Lilla Project

Bringing the power of words to indigenous Australia

Acknowledgment of Country

Poetry In Action acknowledges the Gadigal people of the Eora nation who are the traditional custodians of the land on where Poetry In Action is based. We pay respect to the Elders past and present, and all Aboriginal and Torres Strait Islander peoples.

WE BELIEVE ALL KIDS SHOULD BE INSPIRED TO LEARN.

Poetry In Action has been busily discovering new horizons alongside Indigenous youth at Watarraka School in remote Central Australia!

Through the innovative Lilla project, named for the remote Lilla region located in the red desert dust of the Northern Territory, PIA’s Curly Fernandez has been guiding up to 22 Indigenous students aged 5-15 through an intensive literacy program of carefully designed games, art activities, reading and writing; towards mastering the techniques of public speaking, script reading, storytelling and theatre making.


Video Lightbox Block

Click for options.

THE NEED FOR
THE LILLA PROJECT

We believe the need for the continued success and expansion of the Lilla Project to reach more Indigenous students in remote regions is clear.

  • 42.5% of indigenous students in the Northern Territory achieve the literacy benchmark for year 3
  • Many students are leaving school with literacy levels equivalent to a 5 year old
  • 45-65% of indigenous adults experience functional illiteracy

Our Success

Through the Lilla Project’s innovative use of drama as a teaching vehicle and its unique inclusion of Indigenous culture and language, PIA has established the relevancy of literacy skills for students, and ignited in them an unprecedented excitement for the power of words.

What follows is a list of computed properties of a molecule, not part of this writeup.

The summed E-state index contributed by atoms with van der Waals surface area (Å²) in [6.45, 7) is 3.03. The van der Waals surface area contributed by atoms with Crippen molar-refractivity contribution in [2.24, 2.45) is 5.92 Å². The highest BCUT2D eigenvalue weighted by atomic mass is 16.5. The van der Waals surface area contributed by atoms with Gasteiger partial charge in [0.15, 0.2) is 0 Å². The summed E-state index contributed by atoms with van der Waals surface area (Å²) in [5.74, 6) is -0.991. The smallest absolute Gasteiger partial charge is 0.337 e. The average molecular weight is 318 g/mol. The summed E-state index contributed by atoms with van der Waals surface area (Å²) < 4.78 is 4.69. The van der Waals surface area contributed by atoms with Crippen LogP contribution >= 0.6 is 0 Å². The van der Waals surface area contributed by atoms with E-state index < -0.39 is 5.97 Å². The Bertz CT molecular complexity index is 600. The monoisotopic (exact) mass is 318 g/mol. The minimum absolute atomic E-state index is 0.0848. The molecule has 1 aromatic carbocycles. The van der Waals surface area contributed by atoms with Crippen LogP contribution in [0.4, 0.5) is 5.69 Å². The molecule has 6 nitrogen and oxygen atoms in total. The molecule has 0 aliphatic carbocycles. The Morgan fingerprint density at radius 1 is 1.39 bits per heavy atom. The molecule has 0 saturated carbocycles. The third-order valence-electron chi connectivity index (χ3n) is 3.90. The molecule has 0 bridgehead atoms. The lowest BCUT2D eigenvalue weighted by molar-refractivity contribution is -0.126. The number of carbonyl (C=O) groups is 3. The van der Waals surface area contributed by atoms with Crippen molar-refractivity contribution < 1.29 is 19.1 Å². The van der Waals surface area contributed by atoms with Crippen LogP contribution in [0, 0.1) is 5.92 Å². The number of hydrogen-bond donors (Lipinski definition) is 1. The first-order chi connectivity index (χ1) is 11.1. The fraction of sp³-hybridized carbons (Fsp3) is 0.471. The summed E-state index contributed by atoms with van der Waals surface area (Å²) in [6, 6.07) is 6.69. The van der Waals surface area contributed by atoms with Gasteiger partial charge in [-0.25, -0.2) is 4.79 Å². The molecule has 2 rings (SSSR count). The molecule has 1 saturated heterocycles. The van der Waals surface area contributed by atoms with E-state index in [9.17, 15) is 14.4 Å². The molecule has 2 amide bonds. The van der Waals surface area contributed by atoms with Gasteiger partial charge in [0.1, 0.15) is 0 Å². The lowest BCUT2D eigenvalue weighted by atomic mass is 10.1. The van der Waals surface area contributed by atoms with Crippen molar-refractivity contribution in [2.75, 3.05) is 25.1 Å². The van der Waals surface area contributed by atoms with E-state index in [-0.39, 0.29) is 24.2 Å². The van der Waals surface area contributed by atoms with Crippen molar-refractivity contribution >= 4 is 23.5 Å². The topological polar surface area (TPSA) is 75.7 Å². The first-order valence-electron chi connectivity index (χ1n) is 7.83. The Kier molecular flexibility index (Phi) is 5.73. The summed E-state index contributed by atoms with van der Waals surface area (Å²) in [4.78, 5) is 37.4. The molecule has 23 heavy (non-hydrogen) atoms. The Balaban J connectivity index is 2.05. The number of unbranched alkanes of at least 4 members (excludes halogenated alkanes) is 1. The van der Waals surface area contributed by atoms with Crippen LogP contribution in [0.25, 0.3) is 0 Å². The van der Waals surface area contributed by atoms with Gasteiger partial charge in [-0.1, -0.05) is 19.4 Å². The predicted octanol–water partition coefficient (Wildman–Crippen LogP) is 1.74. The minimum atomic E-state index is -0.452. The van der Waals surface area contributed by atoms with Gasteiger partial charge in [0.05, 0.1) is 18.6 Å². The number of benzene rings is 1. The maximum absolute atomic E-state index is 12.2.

PIA’s mentoring of Watarraka’s educators has also empowered their continued use of drama as a teaching vehicle in the classroom, in doing so actively supporting their students’ continued literacy development.

As a direct result of the program, the students have:

Experienced significant increases in their literacy skills

Developed an overwhelming sense of ownership, pride, and confidence in their work

Overcome their feelings of shame about having English as a second language

Developed a deep hunger for further literary experiences

Telling the Story

Using their newfound literacy skills, the students successfully scripted a local Indigenous story for the first time in their lives using both English and local languages – How Emu Lost His Wings.

The phenomenal success of this program and the children’s work led to local elders welcoming their celebrated performance of their script at the annual Lilla Sports and Drama Festival 2018.

Educators have also reported:

A significant decline in absenteeism even after cultural allowances have been accounted for

An increased willingness of the students to express their ideas, thoughts, and feelings in a classroom setting

Positive changes in their interactions and demeanour at large

PIA has collaborated with Watarrka School on this exciting project over the last 18 months. With their teaching principal Christine, we are committed to giving these young children a sense of confidence through drama to discover possibilities in their lives.

—CURLY FERNANDEZ, LILLA PROJECT MANAGER

Menu

Menu

Close Search